There's no doubt in my mind that this book is worth every one of the five stars I awarded it. The places where I had minor problems with it were trivial compared with the help it offered. To show how trivial they were, here were my MAJOR problems with the book: (1)I found the discussions of IP addressing (127.0.0.n and 10.0.0.n on pages 815 and 891) somewhat contradictory. (2)I use a lot of Adobe Acrobat stuff on my sites, and was disappointed not to see even an index entry for that extremely common medium. In fact, it would have been nice if they had acknowledged more of the sources of content that many, many people use -- like Paint Shop Pro. (3) It was a little annoying that all books recommended for further reading were those published by McGraw Hill -- even when a book published by, say, O'Reilly is THE authoritative book on a subject. (However, that's typically not the author's fault, usually it's the fault of a publisher who gets a little greedy.)
Summary: if you're thinking about building a web site in FP2000, you should get this book. If you build web sites and you think FP2000 isn't worth considering for building serious web sites, you REALLY should get this book. The book, and my experience with it, actually convinced me to convert some of the native HTML sites I built and still maintain to FP2000 to make the maintenance task easier.
1. There is no section, and virtually no mention of cross-browser compatibility. This was a significant problem I was having, as my pages looked fine to me, but AOL & Netscape users were seeing crazy fonts, strange tables, etc. This book assumes that everyone uses Internet Explorer.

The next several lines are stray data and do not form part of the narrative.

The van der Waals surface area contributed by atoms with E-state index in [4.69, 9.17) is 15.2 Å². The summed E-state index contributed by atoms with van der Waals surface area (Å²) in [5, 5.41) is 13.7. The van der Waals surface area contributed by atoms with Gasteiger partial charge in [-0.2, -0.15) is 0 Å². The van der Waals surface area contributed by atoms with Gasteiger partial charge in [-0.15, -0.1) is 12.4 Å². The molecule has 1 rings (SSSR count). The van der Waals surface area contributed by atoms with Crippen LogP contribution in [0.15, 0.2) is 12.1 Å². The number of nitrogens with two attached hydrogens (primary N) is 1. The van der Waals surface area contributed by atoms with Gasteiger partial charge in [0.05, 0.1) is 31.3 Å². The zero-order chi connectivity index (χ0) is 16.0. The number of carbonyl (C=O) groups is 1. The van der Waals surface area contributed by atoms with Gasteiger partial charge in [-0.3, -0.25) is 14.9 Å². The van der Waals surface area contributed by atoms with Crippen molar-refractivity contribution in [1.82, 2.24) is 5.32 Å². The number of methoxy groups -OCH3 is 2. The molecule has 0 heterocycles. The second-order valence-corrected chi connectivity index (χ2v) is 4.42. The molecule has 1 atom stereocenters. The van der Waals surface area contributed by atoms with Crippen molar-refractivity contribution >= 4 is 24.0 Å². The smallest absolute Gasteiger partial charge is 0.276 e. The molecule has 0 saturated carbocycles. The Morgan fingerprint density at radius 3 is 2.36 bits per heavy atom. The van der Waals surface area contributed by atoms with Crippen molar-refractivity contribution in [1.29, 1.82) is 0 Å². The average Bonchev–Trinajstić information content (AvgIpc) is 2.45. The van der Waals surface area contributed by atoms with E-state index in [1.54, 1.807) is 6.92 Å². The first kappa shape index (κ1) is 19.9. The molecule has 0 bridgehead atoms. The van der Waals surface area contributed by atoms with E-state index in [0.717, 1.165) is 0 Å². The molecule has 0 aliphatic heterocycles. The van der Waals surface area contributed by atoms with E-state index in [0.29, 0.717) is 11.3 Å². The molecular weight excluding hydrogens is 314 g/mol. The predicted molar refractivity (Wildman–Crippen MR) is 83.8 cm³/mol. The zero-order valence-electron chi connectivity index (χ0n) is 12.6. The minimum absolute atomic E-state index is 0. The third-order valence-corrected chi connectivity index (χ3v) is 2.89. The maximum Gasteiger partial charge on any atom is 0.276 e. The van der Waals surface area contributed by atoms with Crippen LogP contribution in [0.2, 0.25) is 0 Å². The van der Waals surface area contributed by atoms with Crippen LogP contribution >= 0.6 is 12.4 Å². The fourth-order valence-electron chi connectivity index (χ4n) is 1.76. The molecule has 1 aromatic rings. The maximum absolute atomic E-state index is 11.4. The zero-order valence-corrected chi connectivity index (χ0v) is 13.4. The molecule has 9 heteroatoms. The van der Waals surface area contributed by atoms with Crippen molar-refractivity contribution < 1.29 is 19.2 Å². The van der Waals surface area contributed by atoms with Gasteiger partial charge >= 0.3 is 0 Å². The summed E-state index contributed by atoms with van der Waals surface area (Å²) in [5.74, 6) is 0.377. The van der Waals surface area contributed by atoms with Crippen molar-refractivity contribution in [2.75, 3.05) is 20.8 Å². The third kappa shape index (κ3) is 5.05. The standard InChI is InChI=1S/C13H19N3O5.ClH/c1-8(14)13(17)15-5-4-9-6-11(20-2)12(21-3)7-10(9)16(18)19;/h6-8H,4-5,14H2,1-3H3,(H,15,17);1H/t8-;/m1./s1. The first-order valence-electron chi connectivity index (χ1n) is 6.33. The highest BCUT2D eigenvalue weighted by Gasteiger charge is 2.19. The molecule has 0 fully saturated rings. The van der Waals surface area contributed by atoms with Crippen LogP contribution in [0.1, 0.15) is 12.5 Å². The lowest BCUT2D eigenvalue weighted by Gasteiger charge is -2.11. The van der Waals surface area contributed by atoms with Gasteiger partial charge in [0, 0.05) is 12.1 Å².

2. It just skims the surface of the intricacies of using tables, which are used extensively in web pages.
3. I found the format somewhat annoying, in that anytime you looked up a feature, instead of just explaining how it works in detail, it makes you build a web page using that feature in order to see it. This is very time consuming when you're just looking for simple answers.
4. The "Free CD of software" is pretty much worthless. All it contains is free and shareware easily found on the web, and in more currrent versions.
5. Some simple things are just simply missing. I wanted to know how to make thumbnails of my photos using Front Page's auto-thumbnail feature. I could find no mention of this anywhere in the index or TOC. It may be in this thick volume somewhere, but I could never find it.
It does contain a ton of information, just not as "Complete" a reference as I would have hoped.
The information that they provided on Meta tags and site submission I could not find in any other FrontPage book, only in books dealing entirely with HTML. I think this info alone makes it worth buying, especially for a novice. For the more advanced people, the Java and related info was very good.
This book, along with Running FrontPage 2000, and the Getting Started manual that comes with FrontPage should be about all you need.